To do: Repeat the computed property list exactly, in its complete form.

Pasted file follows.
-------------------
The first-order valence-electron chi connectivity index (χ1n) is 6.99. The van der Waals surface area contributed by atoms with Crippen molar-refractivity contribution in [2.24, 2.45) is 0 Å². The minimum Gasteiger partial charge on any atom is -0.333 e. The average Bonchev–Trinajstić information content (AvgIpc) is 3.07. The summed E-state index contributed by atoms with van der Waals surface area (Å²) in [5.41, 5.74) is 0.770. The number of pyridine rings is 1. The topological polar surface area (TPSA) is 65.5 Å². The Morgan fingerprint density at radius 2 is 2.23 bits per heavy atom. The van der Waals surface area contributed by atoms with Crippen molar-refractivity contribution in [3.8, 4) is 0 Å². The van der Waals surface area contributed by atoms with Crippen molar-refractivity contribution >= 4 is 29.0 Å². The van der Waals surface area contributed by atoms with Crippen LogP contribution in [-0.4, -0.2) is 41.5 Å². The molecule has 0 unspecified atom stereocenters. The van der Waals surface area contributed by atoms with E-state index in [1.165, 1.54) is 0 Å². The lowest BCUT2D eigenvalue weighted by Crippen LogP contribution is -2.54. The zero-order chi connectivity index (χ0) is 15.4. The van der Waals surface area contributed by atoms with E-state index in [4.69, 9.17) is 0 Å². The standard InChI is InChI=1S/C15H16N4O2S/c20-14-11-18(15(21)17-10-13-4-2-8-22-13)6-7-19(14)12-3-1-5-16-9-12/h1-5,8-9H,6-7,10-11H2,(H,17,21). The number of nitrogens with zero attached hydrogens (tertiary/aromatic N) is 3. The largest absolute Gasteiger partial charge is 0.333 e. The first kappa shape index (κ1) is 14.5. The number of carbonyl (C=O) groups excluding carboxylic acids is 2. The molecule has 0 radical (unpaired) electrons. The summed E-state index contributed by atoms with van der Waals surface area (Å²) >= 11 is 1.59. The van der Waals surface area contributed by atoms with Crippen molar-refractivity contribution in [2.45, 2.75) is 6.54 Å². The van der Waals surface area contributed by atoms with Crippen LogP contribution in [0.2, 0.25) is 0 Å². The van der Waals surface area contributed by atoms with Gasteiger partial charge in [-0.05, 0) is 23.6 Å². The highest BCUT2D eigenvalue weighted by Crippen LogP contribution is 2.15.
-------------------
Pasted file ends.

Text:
The first-order valence-electron chi connectivity index (χ1n) is 6.99. The van der Waals surface area contributed by atoms with Crippen molar-refractivity contribution in [2.24, 2.45) is 0 Å². The minimum Gasteiger partial charge on any atom is -0.333 e. The average Bonchev–Trinajstić information content (AvgIpc) is 3.07. The summed E-state index contributed by atoms with van der Waals surface area (Å²) in [5.41, 5.74) is 0.770. The number of pyridine rings is 1. The topological polar surface area (TPSA) is 65.5 Å². The Morgan fingerprint density at radius 2 is 2.23 bits per heavy atom. The van der Waals surface area contributed by atoms with Crippen molar-refractivity contribution in [3.8, 4) is 0 Å². The van der Waals surface area contributed by atoms with Crippen molar-refractivity contribution >= 4 is 29.0 Å². The van der Waals surface area contributed by atoms with Crippen LogP contribution in [-0.4, -0.2) is 41.5 Å². The molecule has 0 unspecified atom stereocenters. The van der Waals surface area contributed by atoms with E-state index in [1.165, 1.54) is 0 Å². The lowest BCUT2D eigenvalue weighted by Crippen LogP contribution is -2.54. The zero-order chi connectivity index (χ0) is 15.4. The van der Waals surface area contributed by atoms with E-state index in [4.69, 9.17) is 0 Å². The standard InChI is InChI=1S/C15H16N4O2S/c20-14-11-18(15(21)17-10-13-4-2-8-22-13)6-7-19(14)12-3-1-5-16-9-12/h1-5,8-9H,6-7,10-11H2,(H,17,21). The number of nitrogens with zero attached hydrogens (tertiary/aromatic N) is 3. The largest absolute Gasteiger partial charge is 0.333 e. The first kappa shape index (κ1) is 14.5. The number of carbonyl (C=O) groups excluding carboxylic acids is 2. The molecule has 0 radical (unpaired) electrons. The summed E-state index contributed by atoms with van der Waals surface area (Å²) >= 11 is 1.59. The van der Waals surface area contributed by atoms with Crippen molar-refractivity contribution in [2.45, 2.75) is 6.54 Å². The van der Waals surface area contributed by atoms with Crippen LogP contribution in [0.2, 0.25) is 0 Å². The van der Waals surface area contributed by atoms with Gasteiger partial charge in [-0.05, 0) is 23.6 Å². The highest BCUT2D eigenvalue weighted by Crippen LogP contribution is 2.15.